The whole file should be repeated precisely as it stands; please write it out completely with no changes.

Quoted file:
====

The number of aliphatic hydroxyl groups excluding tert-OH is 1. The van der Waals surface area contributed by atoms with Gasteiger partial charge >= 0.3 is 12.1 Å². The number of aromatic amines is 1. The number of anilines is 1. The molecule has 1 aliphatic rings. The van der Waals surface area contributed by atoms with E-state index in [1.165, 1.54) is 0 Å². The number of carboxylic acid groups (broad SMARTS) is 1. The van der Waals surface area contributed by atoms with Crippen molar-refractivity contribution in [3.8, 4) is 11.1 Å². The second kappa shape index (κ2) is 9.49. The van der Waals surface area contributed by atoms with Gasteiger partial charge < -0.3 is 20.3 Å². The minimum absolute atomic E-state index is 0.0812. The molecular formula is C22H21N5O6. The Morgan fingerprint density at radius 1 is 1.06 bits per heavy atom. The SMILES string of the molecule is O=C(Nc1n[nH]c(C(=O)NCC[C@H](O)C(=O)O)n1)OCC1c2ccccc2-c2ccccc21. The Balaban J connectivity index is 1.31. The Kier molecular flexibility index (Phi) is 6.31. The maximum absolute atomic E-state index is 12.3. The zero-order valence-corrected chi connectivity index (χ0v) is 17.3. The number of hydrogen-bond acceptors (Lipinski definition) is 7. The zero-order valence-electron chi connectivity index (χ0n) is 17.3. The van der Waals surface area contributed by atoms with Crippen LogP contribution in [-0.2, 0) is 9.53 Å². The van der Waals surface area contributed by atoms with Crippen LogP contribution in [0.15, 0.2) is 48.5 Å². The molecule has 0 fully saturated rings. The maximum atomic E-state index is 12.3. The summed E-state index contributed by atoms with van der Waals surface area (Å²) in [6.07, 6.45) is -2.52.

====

The number of aliphatic hydroxyl groups excluding tert-OH is 1. The van der Waals surface area contributed by atoms with Gasteiger partial charge >= 0.3 is 12.1 Å². The number of aromatic amines is 1. The number of anilines is 1. The molecule has 1 aliphatic rings. The van der Waals surface area contributed by atoms with E-state index in [1.165, 1.54) is 0 Å². The number of carboxylic acid groups (broad SMARTS) is 1. The van der Waals surface area contributed by atoms with Crippen molar-refractivity contribution in [3.8, 4) is 11.1 Å². The second kappa shape index (κ2) is 9.49. The van der Waals surface area contributed by atoms with Gasteiger partial charge < -0.3 is 20.3 Å². The minimum absolute atomic E-state index is 0.0812. The molecular formula is C22H21N5O6. The Morgan fingerprint density at radius 1 is 1.06 bits per heavy atom. The SMILES string of the molecule is O=C(Nc1n[nH]c(C(=O)NCC[C@H](O)C(=O)O)n1)OCC1c2ccccc2-c2ccccc21. The Balaban J connectivity index is 1.31. The Kier molecular flexibility index (Phi) is 6.31. The maximum absolute atomic E-state index is 12.3. The zero-order valence-corrected chi connectivity index (χ0v) is 17.3. The number of hydrogen-bond acceptors (Lipinski definition) is 7. The zero-order valence-electron chi connectivity index (χ0n) is 17.3. The van der Waals surface area contributed by atoms with Crippen LogP contribution in [-0.2, 0) is 9.53 Å². The van der Waals surface area contributed by atoms with Crippen LogP contribution in [0.15, 0.2) is 48.5 Å². The molecule has 0 fully saturated rings. The maximum atomic E-state index is 12.3. The summed E-state index contributed by atoms with van der Waals surface area (Å²) in [6.07, 6.45) is -2.52.